Vietnamese authorities are now facing the same information age problem that has vexed governments worldwide: How to get Google and Facebook to pay their fair share of taxes.
Google alone accounts for 95% of online searches and 70% of websites originating in Vietnam, and most of the estimated $40 million in advertising revenue that appear on them come from foreigners. Google has nine official agents in Vietnam, each of whom is said to be required to net $10,000 per quarter. Facebook and You Tube also are growing their presence in Vietnam’s data cloud.
Vietnamese sources say the companies evade taxes by using international credit card systems, which makes it difficult to trace transactions and collect taxes within Vietnam. Because the Internet companies can use agents to avoid registering to do business in Vietnam, they do not have to declare taxes there.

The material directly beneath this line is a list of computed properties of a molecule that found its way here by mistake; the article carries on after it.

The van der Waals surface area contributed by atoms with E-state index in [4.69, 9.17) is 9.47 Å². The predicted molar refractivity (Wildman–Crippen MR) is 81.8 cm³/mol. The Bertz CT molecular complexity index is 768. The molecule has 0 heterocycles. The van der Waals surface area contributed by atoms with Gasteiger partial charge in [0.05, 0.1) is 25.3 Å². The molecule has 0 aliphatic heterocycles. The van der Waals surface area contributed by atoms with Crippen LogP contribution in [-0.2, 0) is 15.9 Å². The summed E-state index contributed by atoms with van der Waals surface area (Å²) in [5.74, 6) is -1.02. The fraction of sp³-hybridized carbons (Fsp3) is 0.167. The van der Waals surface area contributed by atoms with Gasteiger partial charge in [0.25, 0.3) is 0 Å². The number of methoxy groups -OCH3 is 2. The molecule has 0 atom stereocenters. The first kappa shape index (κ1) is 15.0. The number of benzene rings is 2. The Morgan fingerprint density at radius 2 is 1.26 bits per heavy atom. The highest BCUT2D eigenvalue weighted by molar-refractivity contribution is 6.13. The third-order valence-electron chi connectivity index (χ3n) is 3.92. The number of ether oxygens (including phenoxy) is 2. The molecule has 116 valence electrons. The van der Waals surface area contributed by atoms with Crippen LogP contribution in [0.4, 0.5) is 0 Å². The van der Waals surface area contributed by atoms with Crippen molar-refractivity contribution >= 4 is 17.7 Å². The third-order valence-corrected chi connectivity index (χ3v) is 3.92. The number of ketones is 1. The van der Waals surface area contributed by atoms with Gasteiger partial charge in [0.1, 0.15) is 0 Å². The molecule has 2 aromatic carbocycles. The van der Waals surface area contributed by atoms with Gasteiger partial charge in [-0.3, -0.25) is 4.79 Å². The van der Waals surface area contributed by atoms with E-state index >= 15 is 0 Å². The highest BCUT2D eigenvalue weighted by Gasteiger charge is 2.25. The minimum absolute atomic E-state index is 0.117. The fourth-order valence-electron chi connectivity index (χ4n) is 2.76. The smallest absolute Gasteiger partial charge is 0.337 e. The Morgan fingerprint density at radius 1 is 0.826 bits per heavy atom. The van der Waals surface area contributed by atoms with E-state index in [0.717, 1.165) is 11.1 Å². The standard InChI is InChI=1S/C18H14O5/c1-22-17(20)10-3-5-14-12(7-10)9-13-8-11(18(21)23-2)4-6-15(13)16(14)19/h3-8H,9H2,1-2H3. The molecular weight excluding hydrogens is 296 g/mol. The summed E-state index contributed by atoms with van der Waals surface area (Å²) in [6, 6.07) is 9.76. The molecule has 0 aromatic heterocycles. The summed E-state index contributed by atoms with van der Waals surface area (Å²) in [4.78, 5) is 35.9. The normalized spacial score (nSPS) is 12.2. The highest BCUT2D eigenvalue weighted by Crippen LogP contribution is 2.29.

Yahoo, which is registered, paid $228,180 in taxes in 2011 and $128,351 in 2010.
The upshot is that Vietnam may be tempted to follow China’s example: restricting bandwidth of foreign social websites that do not declare taxes in the country.